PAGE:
Archive for May 4, 2011

Navy SEAL team likely honored in secret for raid

© 2011 The Associated Press
May 4, 2011, 3:10PM
 

SAN DIEGO — The highly secretive Navy SEAL team that killed Osama bin Laden will likely be honored in the only way such a covert group(yes, so covert the news can report on the secret ceremony) can be: in private with nobody but themselves and their commanders in the know.

Quietly recognizing heroic actions for clandestine operations is not new in the military. Some service members wear war decorations but refuse to talk about how they earned them. Others stash away their medals, either because they’ve been ordered to hide them or they have chosen to for their own security.

And there are those heroes who have never lived to see a medal, their families sworn to secrecy until they were honored posthumously. For the elite few who dropped from the sky into the walled compound in Pakistan, they must carry on without breathing a word about their participation in Sunday’s spectacular raid that eliminated the world’s most-wanted terrorist.

It is a secret that surely must burn in their souls, but military officials say they have no doubt it will be kept. The stakes are too high.

The Navy still hasn’t confirmed its SEALs carried out the much-lauded, 40-minute operation. But privately, Rear Adm. Edward Winters, at Naval Special Warfare Command in California, sent an email (and we know about the email!) congratulating his forces and reminding them to keep quiet because “the fight is not over.”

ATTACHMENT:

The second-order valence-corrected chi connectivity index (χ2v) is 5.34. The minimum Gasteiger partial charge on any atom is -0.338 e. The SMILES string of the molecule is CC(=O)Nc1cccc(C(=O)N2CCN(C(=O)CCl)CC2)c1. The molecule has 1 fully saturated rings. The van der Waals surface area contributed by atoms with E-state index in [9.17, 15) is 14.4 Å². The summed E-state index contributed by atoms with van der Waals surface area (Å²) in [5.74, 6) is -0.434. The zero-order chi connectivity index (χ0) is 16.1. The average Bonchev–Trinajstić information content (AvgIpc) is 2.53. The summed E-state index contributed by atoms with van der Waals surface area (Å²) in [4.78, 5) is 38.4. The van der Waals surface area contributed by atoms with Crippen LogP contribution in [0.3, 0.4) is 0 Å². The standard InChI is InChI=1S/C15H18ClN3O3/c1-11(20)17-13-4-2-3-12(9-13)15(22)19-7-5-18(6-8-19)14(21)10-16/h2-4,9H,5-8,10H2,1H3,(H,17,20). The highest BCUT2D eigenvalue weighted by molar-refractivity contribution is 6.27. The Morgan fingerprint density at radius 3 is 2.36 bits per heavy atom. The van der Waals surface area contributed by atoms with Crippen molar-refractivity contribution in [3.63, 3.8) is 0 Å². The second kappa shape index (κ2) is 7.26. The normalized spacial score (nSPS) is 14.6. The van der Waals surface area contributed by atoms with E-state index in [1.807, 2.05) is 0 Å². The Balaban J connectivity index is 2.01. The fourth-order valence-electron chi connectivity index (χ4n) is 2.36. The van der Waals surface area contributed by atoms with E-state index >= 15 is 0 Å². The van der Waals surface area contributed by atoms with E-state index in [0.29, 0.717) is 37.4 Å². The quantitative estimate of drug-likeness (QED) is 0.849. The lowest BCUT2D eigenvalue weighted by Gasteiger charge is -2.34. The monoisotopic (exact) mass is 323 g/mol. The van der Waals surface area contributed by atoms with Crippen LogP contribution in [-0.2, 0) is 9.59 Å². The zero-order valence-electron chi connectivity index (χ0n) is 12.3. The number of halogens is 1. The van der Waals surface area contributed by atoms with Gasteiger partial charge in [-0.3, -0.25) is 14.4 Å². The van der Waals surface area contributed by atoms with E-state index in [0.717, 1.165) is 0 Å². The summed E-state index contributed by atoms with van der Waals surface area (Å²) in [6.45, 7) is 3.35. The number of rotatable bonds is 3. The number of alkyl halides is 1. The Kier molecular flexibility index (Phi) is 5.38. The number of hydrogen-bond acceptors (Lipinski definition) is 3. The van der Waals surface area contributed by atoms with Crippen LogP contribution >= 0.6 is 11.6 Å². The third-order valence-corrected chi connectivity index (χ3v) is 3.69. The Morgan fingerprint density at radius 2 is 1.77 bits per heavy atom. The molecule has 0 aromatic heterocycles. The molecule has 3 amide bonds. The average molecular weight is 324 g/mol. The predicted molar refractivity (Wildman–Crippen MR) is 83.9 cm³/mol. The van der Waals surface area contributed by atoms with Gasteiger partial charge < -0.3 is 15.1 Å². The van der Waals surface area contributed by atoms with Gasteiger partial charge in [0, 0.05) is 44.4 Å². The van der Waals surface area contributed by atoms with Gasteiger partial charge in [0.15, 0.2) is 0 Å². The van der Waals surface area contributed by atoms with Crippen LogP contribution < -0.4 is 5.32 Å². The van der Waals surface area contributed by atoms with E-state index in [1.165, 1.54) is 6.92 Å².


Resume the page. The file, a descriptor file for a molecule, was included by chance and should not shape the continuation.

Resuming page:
Winters is the chief of the elite SEAL unit officially known as Naval Special Warfare Development Group, or “DEVGRU,” which is made up of only a few hundred personnel based in Dam Neck, Va. They call themselves “the quiet professionals.” (?)

Team members’ names won’t be released for their personal safety, said Naval Petty Officer 2nd Class John Scorza, a spokesman for the Naval Special Warfare Command.

“I can understand the conundrum that commanders are in about how much can you tell,” said defense analyst Paul Giarra, a retired U.S. naval officer. “Because it’s news that’s good for morale and it also makes it clear to al-Qaida that they’re losing. That’s important. They need to know they’re losing.”

Revealing too much, on the other hand, can give the upper hand to groups like al-Qaida, Giarra said.

Gauging how much to tell is a growing challenge as military special operation groups increasingly work side by side with the intelligence community, like the SEALs and CIA did Sunday.

Read the Article here